Voice/Vision Holocaust Survivor Oral History Archive

Miriam Monczyk-Laczkowska Ferber - December 7, 1999


Did it occur to you that you'd been kidnapped?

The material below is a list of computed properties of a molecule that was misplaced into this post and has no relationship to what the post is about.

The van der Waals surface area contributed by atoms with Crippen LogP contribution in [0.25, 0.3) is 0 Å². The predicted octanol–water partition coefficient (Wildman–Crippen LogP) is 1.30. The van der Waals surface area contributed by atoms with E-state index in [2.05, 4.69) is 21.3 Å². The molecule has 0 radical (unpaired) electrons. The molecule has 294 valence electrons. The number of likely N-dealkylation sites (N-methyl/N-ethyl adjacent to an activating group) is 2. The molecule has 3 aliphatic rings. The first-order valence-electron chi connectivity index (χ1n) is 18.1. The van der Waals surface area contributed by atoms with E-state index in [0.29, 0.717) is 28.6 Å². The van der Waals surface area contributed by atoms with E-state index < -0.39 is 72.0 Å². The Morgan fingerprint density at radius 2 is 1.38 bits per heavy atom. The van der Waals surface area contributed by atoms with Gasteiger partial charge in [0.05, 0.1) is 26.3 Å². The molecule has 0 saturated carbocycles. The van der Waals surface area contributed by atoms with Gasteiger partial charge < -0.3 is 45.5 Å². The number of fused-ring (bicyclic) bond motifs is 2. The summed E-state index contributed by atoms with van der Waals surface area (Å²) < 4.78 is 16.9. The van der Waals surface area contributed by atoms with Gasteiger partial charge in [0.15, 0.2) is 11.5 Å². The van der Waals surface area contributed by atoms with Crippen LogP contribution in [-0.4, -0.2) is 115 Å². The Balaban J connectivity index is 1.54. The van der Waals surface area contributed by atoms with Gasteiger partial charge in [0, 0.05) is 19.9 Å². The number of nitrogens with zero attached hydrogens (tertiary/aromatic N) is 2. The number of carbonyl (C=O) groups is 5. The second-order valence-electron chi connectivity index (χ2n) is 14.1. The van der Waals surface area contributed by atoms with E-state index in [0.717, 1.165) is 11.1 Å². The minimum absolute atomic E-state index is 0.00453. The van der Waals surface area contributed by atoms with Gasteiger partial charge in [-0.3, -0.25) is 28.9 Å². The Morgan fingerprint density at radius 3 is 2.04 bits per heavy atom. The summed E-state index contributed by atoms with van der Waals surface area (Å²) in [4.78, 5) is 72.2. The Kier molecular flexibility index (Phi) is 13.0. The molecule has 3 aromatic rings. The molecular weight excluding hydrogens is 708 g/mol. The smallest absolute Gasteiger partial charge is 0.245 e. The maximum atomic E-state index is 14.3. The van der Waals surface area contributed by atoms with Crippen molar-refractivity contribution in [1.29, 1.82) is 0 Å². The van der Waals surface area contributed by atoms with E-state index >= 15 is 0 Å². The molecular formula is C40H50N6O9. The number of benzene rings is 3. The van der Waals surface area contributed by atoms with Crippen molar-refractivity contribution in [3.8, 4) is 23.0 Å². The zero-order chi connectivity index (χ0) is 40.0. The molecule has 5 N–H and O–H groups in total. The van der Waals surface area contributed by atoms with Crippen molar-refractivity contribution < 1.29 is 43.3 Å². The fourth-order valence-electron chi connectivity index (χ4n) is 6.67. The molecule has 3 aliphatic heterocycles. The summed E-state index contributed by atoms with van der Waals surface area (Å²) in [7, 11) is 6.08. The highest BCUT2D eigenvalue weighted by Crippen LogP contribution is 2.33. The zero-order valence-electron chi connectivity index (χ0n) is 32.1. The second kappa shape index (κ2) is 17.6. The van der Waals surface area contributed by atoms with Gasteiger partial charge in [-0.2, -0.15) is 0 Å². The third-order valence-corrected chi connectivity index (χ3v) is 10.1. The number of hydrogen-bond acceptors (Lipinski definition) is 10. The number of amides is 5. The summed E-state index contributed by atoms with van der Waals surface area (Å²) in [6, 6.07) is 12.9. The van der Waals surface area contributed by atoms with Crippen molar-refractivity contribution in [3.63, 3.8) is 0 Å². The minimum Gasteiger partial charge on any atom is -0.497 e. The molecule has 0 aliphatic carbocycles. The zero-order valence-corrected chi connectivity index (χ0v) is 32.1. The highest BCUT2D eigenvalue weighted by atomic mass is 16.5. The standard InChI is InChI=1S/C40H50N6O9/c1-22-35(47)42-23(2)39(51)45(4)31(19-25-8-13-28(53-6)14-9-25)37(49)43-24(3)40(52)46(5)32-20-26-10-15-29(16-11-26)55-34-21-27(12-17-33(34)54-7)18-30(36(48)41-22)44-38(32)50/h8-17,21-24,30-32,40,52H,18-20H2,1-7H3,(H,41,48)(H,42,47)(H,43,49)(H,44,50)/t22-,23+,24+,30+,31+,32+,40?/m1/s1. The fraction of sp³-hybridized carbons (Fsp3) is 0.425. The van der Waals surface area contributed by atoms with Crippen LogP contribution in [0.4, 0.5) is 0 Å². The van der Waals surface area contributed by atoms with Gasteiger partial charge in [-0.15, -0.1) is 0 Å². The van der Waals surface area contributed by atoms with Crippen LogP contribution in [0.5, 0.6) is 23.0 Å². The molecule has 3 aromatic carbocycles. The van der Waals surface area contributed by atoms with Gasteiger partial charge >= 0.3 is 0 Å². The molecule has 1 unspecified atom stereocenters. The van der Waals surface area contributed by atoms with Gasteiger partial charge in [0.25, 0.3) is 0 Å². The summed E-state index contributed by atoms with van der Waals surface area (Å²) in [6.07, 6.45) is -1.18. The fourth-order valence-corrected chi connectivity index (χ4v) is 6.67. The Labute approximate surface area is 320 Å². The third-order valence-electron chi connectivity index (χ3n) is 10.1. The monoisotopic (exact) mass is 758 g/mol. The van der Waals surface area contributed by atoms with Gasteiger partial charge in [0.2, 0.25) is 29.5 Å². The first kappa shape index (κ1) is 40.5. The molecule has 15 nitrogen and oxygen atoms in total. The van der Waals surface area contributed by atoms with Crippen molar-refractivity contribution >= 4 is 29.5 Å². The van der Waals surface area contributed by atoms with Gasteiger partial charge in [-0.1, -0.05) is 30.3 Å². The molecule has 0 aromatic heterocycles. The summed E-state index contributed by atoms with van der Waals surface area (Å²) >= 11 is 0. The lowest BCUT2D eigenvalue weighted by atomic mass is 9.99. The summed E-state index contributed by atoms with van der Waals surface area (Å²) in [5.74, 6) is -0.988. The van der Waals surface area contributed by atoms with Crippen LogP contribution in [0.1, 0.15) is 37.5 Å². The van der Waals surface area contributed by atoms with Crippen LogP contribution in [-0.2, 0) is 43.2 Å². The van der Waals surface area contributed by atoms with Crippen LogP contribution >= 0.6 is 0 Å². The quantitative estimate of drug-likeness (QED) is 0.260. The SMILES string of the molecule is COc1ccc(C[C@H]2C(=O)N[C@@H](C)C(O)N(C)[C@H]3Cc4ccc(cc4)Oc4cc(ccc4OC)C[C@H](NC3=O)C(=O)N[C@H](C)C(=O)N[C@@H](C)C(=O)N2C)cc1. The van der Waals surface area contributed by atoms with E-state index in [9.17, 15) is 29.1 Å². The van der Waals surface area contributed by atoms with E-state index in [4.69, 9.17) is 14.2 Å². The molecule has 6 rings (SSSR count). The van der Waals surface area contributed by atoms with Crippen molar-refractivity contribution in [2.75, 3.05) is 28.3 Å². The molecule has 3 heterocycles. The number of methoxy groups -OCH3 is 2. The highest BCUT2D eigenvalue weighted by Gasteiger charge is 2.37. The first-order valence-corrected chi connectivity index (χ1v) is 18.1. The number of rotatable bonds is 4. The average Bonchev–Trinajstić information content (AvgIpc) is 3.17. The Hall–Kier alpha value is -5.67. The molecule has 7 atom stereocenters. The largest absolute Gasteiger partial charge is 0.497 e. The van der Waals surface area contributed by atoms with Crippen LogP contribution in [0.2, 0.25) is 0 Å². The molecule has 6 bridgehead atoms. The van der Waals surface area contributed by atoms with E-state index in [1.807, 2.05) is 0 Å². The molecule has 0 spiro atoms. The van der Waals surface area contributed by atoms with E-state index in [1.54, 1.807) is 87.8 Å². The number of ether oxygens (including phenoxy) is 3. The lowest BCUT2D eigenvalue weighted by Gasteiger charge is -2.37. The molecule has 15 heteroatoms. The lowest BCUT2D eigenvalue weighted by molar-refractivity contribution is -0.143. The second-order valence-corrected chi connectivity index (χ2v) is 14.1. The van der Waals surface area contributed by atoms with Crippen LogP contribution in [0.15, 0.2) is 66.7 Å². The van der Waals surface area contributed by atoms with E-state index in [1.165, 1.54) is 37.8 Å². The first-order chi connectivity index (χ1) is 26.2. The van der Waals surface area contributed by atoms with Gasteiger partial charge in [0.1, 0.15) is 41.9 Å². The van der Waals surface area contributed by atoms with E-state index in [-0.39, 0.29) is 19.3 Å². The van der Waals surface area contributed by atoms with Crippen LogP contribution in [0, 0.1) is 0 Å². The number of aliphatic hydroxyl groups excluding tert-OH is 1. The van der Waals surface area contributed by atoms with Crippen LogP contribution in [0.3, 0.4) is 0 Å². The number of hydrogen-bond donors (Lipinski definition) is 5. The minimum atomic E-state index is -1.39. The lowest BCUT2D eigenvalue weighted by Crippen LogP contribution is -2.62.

It's like, yeah. It's like kidnapping. She says, "We are going to be here for one month to six weeks until she goes back to Poland." Because she--right now my mother stayed in Belgium. She went into her friend. You know they gave her money and she went to her friend. And she was going to spend, you know, a few weeks over there and then go back to Poland. And, and some of the people, eh, from Belgium that befriended my mother that sp...spoke Polish, the Polish Jews, were in contact with, with her to make sure that they know when she's gonna go back to Poland. Why? Because I did not like Switzerland. Here, already, I was-- one trauma that I left Poland. Second trauma, that, that I was separating from my mother. If I was already separating with my--I wanted to stay in Antwerp. I already had friends. I met some friends. Here I was going to, to, to Geneva to, to another cult, because they were very religious people. I didn't know anybody. Oh, they started to give me material things because they thought that material things will make me happy. First of all, they rented a beautiful chateau. And I got the most beautiful room. We went to Montreaux, which in on a, on a French border uh, on, on the Lake Geneva. So from Geneva, we took a train to Montreaux. And there, he rented a Chateau close to, to synagogue. And I had the most beautiful, they gave me a huge room with the view on the lake. And as beautiful as the view was, that's how [laughs] hard I cried. I cried for my mother. I c...cried for myself. I cried for my confusion. I felt betrayed. I felt that they didn't trust me not to sit down with me to explain it to me what they were doing. I was very mad at them to the point that I got sick. I think I had nervous breakdown, but it was not that I was screaming and ??? I was fainting, I was sick. I was sick. But yet I loved, I loved the Jewish religion. I wasn't sure I, I loved the, the religion to the point of, of being so observant. Because the rebbitsen was so, so religious. She did not cook, she didn't clean. I helped her to take care of the children, I bathed them, I. Because she was always praying. She had a prayer for a beautiful scenery, for the sun and for the moon and for the, for the food. And when she cut her nails she had a brucha, when she put a beautiful dress on she had a brucha. She was praying and it was getting on my nerves.

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